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Biological Invasions

, Volume 12, Issue 9, pp 2877–2893 | Cite as

Bioeconomic management of invasive vector-borne diseases

  • Eli P. Fenichel
  • Richard D. Horan
  • Graham J. Hickling
Original Paper

Abstract

Invasive insects, arthropods, and other invertebrates are of concern due to the role some play in introducing and transmitting pathogens via a pathogen–vector relationship. Indeed, vector-borne diseases represent a significant portion of emerging diseases. We compare and contrast three strategic approaches to managing a vector-borne pathogen: conventional strategies based on disease ecology without regard to economic tradeoffs and cost-effective strategies based on a bioeconomic framework. Conventional strategies entail managing the vector population below a threshold value based on R 0—the basic reproductive ratio of the pathogen, which measures a pathogen’s ability to invade uninfected systems. This does not account for post-infection dynamics, nor does it balance ecological and economic tradeoffs. Thresholds take on a more profound role under a bioeconomic paradigm: rather than unilaterally determining vector control choices, thresholds inform control choices and are influenced by them. Simulation results show cost-effective strategies can lower overall program costs and may be less sensitive to parameter estimation.

Keywords

Bioeconomics Decision theory Disease ecology Host-density thresholds Vector-borne pathogen system,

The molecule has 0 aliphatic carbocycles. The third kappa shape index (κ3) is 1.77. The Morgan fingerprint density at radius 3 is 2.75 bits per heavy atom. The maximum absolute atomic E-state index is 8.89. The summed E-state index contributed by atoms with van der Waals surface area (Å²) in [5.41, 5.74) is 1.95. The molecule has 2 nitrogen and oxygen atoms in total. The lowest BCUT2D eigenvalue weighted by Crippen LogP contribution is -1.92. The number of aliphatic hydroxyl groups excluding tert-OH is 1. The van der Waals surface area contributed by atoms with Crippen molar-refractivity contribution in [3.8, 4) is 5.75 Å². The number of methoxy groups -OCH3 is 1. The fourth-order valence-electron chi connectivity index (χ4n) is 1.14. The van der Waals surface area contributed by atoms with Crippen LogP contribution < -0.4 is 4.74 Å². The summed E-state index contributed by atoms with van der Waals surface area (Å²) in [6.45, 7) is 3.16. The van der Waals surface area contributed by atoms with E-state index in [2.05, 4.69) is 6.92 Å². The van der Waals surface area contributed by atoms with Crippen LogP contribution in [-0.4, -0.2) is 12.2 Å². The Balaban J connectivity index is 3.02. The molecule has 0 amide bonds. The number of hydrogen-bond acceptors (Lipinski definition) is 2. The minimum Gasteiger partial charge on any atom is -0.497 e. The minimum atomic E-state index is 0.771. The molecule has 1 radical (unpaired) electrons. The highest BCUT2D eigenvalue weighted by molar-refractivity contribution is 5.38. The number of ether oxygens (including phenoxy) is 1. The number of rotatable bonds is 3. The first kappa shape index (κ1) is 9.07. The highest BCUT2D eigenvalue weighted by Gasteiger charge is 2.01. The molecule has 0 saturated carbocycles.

Notes

Acknowledgments

The authors gratefully acknowledge funding provided by the Economic Research Service-USDA cooperative agreement number 58-7000-6-0084 through ERS’ Program of Research on the Economics of Invasive Species Management (PREISM), and by NRI, USDA, CSREES, grant #2006-55204-17459. This work was conducted as part of the SPIDER working group at the National Institute for Mathematical and Biological Synthesis (NIMBioS), sponsored by the National Science Foundation and the U.S. Department of Agriculture through NSF Award #EF-0932858, with additional support from the University of Tennessee, Knoxville. The views expressed here are the authors and should not be attributed to ERS, USDA, or NIMBioS.

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Copyright information

© Springer Science+Business Media B.V. 2010

Authors and Affiliations

  • Eli P. Fenichel
    • 1
  • Richard D. Horan
    • 2
  • Graham J. Hickling
    • 3
  1. 1.School of Life Science and ecoSERVICES groupArizona State UniversityTempeUSA
  2. 2.Department of Agricultural, Food, and Resource Economics, Agriculture HallMichigan State UniversityEast LansingUSA
  3. 3.The Center for Wildlife Health/NIMBioS, The National Institute For Mathematical and Biological SynthesisUniversity of TennesseeKnoxvilleUSA

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